Due Diligence Guidelines –
Code of Conduct Paragraphs
17.3(b)(ii) and (iii)
17.4(c)(ii) and (iii)
Key Stock Exchange Guidance Letters
Exchange Guidance Letter GL63-13
Exchange Guidance Letter GL60-13
Key Stock Exchange Listing Decisions
Exchange Listing Decision LD75-2013
Exchange Listing Decision LD48-2013
Other Key References
Technical Bulletin AATB 1 (Revised) – Assistance Options to New Applicants and Sponsors in connection with Due Diligence Obligations, including Internal Controls over Financial Reporting, published by the Hong Kong Institute of Certified Public Accountants (July 2015)
Practice Note 21 to the Listing Rules
1. Understanding a Listing Applicant’s Procedures and Systems
1.1.1 Based on reasonable due diligence, a sponsor should have a sound understanding of: … a listing applicant, including its history and background, business and performance, financial condition and prospects, operations and structure, procedures and systems. [Paragraph 17.3(a)(i) of the Code of Conduct]
1.1.2 Regarding the preparation of the listing document, a sponsor should perform, without limitation, each of the following: …
(ii) Achieve a thorough understanding of the listing applicant, including its business, history, background, structure and systems. [Paragraph 17.6(d)(ii) of the Code of Conduct]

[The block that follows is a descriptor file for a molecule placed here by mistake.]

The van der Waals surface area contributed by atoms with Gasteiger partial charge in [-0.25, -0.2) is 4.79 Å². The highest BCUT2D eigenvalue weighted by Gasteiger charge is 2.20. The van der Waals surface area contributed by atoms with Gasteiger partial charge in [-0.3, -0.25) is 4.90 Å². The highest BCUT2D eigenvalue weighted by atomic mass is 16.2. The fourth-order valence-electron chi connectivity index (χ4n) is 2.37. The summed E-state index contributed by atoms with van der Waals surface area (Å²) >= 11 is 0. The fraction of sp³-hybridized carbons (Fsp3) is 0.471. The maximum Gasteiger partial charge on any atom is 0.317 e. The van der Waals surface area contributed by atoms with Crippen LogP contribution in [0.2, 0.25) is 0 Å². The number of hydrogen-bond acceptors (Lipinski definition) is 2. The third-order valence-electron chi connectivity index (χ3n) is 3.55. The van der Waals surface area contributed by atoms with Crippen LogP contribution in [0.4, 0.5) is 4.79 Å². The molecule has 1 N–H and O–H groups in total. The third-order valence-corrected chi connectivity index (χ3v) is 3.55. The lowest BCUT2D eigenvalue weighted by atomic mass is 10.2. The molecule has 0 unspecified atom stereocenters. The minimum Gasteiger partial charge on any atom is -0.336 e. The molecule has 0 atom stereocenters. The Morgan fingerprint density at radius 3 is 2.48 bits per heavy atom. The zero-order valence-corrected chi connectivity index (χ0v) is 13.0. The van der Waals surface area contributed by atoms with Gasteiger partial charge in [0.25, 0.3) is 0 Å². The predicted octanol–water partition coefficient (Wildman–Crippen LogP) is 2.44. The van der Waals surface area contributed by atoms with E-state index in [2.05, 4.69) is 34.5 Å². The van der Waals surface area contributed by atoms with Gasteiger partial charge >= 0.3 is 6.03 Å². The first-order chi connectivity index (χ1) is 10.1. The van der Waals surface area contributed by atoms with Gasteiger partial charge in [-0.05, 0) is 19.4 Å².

1.2.1 Pursuant to the sponsor’s declaration in Appendix 19 to the Listing Rules, sponsors are required to confirm, based on their reasonable due diligence enquiries, that they have reasonable grounds to believe and do believe that:
“(v) the [listing applicant] has established procedures, systems and controls (including accounting and management systems) which are adequate having regard to the obligations of the [listing applicant] and its directors under the Exchange Listing Rules and other relevant legal and regulatory requirements (in particular rules 13.09, 13.10, 13.46, 13.48 and 13.49, Chapters 14 and 14A and Appendix 16, and Part XIVA of the Securities and Futures Ordinance) and which provide a reasonable basis to enable the [listing applicant’s] directors to make a proper assessment of the financial position and prospects of the [listing applicant] and its subsidiaries, both immediately before and after listing”.
1.2.2 A sponsor’s role in advising and assisting the listing applicant to prepare itself for an IPO and to operate as a listed entity includes conducting reasonable due diligence to obtain a sound understanding of the listing applicant’s internal controls procedures and systems and providing adequate advice and recommendations to assist the listing applicant to remedy any material deficiencies identified in its internal controls so that, upon listing, the listing applicant has in place adequate systems and controls to enable it to comply with its obligations as a listed company.
1.2.3 It is commonly the case that many of the internal controls required for a listed company may only be introduced shortly before listing. Reasons for this include that higher-level corporate and management controls will be required for a listed company to enable management to plan the business and monitor progress. Additionally, any pre-listing reorganisation may create a new control environment necessitating new or revised internal controls systems.